Early Religion in India: Hinduism & Buddhism

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  • 0:01 Hinduism
  • 0:50 Harappan Culture
  • 1:48 Siddhartha Guatama
  • 3:01 Founding of Buddhism
  • 4:01 Lesson Summary
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Lesson Transcript
Instructor: Jessica Whittemore

Jessica has taught junior high history and college seminar courses. She has a master's degree in education.

This lesson will explore the founding of Hinduism and Buddhism. It will cover the basic beliefs of Hinduism and the life of Siddhartha Gautama, and the presence of both religions in modern day India.


Apart from having a rich culture and giving the world some pretty delicious spicy food, India is also the birth place of two of the world's major religions. They are Hinduism and Buddhism. Today we will take a look at these belief systems and how they came to existence in India.

We'll start with Hinduism, which is known as one of the world's very oldest religions. When speaking of solid historic fact, Hinduism is a pretty difficult religion to nail down. For example, this ancient faith, which believes in reincarnation of the soul, has no specific founder, no specific founding date, nor a set theological system. With this rather nebulous foundation, we'll stick to what we do know about Hinduism's birth in India.

Harappan Culture

For starters, it's believed that the first hints of Hinduism came from the Harappa people, a culture that inhabited the Indus River Valley of India around the year 4000 B.C. As time progressed, the formerly isolated Harappan culture came under invasion by outside people groups. One of these people groups were groups of Indo-Europeans, also known as Aryans.

As these Aryans invaded, they brought with them their faith known as Vedism. Many historians assert that when the Harappan faith mixed with the Aryan's Vedism, Hinduism was born.

As a religion, Hinduism is polytheistic. In other words, Hinduism believes in more than one god. Being very different from many Western belief systems, Hinduism doesn't hold to the concept of heaven. Instead, its goal is what they call moksha, the release from the cycle of rebirth and death. With this brief summary of Hinduism in ancient India, we now turn our attention to Buddhism.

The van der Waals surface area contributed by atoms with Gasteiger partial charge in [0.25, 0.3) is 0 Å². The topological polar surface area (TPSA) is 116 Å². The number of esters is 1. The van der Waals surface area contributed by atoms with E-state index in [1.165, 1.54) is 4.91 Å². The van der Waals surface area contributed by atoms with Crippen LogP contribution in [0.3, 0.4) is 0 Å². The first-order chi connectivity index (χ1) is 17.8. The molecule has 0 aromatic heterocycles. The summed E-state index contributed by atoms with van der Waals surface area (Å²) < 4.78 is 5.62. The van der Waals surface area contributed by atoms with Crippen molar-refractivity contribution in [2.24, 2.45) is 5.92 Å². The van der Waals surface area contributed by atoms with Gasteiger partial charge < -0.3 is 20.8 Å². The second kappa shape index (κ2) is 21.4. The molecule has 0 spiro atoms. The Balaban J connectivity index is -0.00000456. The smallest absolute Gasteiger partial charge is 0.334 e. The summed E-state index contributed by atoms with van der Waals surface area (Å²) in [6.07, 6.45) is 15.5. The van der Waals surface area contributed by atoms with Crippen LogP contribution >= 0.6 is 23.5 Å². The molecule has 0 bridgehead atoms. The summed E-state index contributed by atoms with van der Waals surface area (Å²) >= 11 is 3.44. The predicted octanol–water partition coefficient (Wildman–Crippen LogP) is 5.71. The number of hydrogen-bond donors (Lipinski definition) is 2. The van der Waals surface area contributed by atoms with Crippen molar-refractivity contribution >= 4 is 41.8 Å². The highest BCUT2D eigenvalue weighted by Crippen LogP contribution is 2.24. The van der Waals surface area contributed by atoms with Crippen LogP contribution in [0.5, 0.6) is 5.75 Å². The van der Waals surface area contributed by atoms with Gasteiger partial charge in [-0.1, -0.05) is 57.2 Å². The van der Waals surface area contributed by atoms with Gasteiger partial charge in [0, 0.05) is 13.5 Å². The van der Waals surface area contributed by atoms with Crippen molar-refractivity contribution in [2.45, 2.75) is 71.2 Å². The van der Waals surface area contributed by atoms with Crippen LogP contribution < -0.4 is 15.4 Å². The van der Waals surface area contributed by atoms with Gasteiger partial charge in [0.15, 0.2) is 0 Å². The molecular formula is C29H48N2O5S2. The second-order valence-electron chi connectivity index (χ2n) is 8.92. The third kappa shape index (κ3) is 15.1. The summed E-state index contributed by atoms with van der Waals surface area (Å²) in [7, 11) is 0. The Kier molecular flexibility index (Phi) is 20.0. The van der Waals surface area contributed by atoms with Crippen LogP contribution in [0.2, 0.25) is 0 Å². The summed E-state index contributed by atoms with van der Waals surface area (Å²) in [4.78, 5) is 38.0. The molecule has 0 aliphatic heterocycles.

Siddhartha Gautama

Quite ironically, perhaps, the founder of Buddhism, Siddhartha Gautama, started out as a Hindu. For this reason, Buddhism is often referred to as an off-shoot of Hinduism. Known to the world as Buddha, Gautama is believed to have been a wealthy Indian prince. However, just like the rather hazy information surrounding Hinduism, the founding of Buddhism is also rather unclear. In fact, the birth of Gautama is sometimes placed around 480 B.C., while others place it around 463 B.C.

Despite not knowing the actual date of his birth, it's believed that the young Siddhartha Gautama led a very sheltered life. So sheltered that as he aged, he desired to be set free of his rather gilded cage. Leaving the riches of the palace, it's told that he came across a sick man, an old man, a dead man, and an ascetic (or in more Western terms, a monk). Seeing the suffering of these men, Gautama traveled throughout India studying under Hindu priests. However, when he felt they lacked the answers he sought, he turned to a life of asceticism, or extreme self-discipline, even to the point of starvation. He hoped this may bring him to enlightenment.

Founding of Buddhism

When asceticism seemed to not be doing much more than causing severe weight loss, he turned to meditation. During one of his meditative sessions, Siddhartha Gautama claimed to have reached what he considered a state free from suffering, desire, and sense of self.

From this incident, Siddhartha Gautama earned the famous name of Buddha, which many translate as 'The Enlightened One,' 'The Awakened One,' or even the 'Goal Attainer.' With this, Buddhism was born!

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